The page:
X-Acto Power 3 Sharpener does not have an auto-stop feature, so if you are not careful, your pencils will disappear like magic! This sharpener does give a long, sharp point, but the one sized opening is not not large enough for Faber-Castell colored pencils. Prismacolors will fit in it, and so will Caran d'Ache.


This sharpener holds a lot of shavings, which is nice for long, hard use. It will totally mess up your larger pencils like F-C's if you force them in. The outside of the wood casing will be all mangled up.


iPoint Electric Pencil Sharpener


The iPoint pencil sharpener comes in both electric and batter models. It does not matter which you buy, neither one has a large enough hole on top for anything but the Verithin pencils and regular number 2 type drawing pencils.


The Creative Mark MultiPoint Professional is a hand-cranked pencil sharpener. You need a table with about an inch ledge on it in order to attach the sharpener. This sharpener says that it sharpens 8-12mm diameter pencils, and will take any shape including triangular. It is nice and green since you hand crank it.


However, we found this sharpener to be very odd and difficult to use. While we loved the very easy to use point selection on the back, and the fact that the sharpener does not seem to waste much of you pencil, using it is NOT simply a matter of selecting a hole size, inserting the pencil, and cranking it sharp.


To use this sharpener, you are supposed to pull it open as shown, by squeezing the levers together. Then there is a yellow slide adjustment for the pencil size, which is not easy to determine if you are getting it bigger or smaller. Once you think it is adjusted, it is not clear if you should keep it open or closed (the picture on the front of the box shows the pencil inserted in the sharpener with it open). We tried it both ways. And both ways, the levers have to be pushed to put the pencil in or out. The sharpener grips the pencil firmly (it does not rotate) and this actually damages the pencil, scratching it and causing dents where it is being held.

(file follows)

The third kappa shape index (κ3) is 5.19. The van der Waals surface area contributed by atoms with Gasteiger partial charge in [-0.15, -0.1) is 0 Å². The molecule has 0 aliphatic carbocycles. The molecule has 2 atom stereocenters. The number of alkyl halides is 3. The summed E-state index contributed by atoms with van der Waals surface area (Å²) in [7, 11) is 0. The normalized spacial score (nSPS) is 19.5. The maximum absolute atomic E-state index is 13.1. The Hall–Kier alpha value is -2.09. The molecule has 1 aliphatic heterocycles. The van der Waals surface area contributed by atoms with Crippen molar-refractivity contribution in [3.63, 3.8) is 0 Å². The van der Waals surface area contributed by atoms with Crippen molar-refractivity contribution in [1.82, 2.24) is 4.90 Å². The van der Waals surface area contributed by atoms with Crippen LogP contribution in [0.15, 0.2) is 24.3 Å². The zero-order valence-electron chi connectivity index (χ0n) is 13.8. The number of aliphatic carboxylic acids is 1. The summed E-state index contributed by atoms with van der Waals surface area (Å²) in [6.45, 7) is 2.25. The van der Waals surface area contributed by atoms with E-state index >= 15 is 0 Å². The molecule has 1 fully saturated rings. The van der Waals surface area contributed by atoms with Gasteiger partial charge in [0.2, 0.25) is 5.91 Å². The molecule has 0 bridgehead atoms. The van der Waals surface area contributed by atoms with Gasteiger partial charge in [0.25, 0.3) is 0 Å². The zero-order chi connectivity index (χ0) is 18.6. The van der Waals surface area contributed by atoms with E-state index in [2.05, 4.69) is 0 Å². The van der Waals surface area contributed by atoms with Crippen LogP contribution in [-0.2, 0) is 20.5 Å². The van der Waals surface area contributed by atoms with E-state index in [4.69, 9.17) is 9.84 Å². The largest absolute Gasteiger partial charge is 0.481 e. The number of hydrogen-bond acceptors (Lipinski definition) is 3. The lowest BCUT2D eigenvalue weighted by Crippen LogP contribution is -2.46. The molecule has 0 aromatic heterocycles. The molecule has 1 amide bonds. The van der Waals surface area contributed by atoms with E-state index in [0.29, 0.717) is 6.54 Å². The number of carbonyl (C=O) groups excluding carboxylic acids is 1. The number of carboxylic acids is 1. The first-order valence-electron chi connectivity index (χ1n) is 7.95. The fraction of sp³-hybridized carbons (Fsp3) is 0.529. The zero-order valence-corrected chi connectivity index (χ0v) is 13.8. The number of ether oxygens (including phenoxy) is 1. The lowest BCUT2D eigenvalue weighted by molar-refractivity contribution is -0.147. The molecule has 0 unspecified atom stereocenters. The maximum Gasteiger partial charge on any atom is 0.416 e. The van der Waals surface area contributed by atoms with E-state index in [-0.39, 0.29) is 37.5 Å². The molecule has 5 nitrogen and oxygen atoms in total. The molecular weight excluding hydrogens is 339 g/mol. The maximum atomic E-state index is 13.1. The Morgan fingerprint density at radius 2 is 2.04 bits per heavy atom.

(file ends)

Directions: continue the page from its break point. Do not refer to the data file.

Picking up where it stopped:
We thought we were simply getting off-centered cores since that does happen in Prismas, and that it caused the pencil to have more wood removed from one side rather than the other. However, this sharpened even the Faber-Castell and Caran d' Ache pencils the same way. Made in China.



The problem with hand-held sharpeners is that if you sharpen a lot of pencils, as most CP artists do, and keep a sharp point, they actually can cause repetitive hand injuries like carpal tunnel. However, they are great for taking with you out sketching.



The Faber-Castell hand held sharpener works for all of the F-C colored pencils. it opens to have one side that says Color which is used for the colored pencils, and the other side for regular pencils. The angle is about 30 degrees, giving you the shorter, fatter point. This is a great one to take with you when traveling, at workshops, etc.




Staedtler makes this sharpener, which gives a longer 23 degree point for graphite, and a shorter 30 degree point for colored pencils. They also make models that have two holes, both of which work at 23 degree angles. Check the picture on the side. This sharpener is also a good one to take with you. It will sharpen all colored pencils- F-C's, Prismas, etc.



We of course tried the Prismacolor hand-held sharpener on the Prismacolors. In fact we tried two of them in case the first one was bad. But they sharpen the Prismas to a long point, can cause immediate breaking of the points. While this is a nice little portable sharpener to take with you places, it does not do a great job sharpening Prismacolors.

The KUM Correc-Tri sharpener has one half a hand-held sharpener, and the other half an eraser. Both work fine for most colored pencils.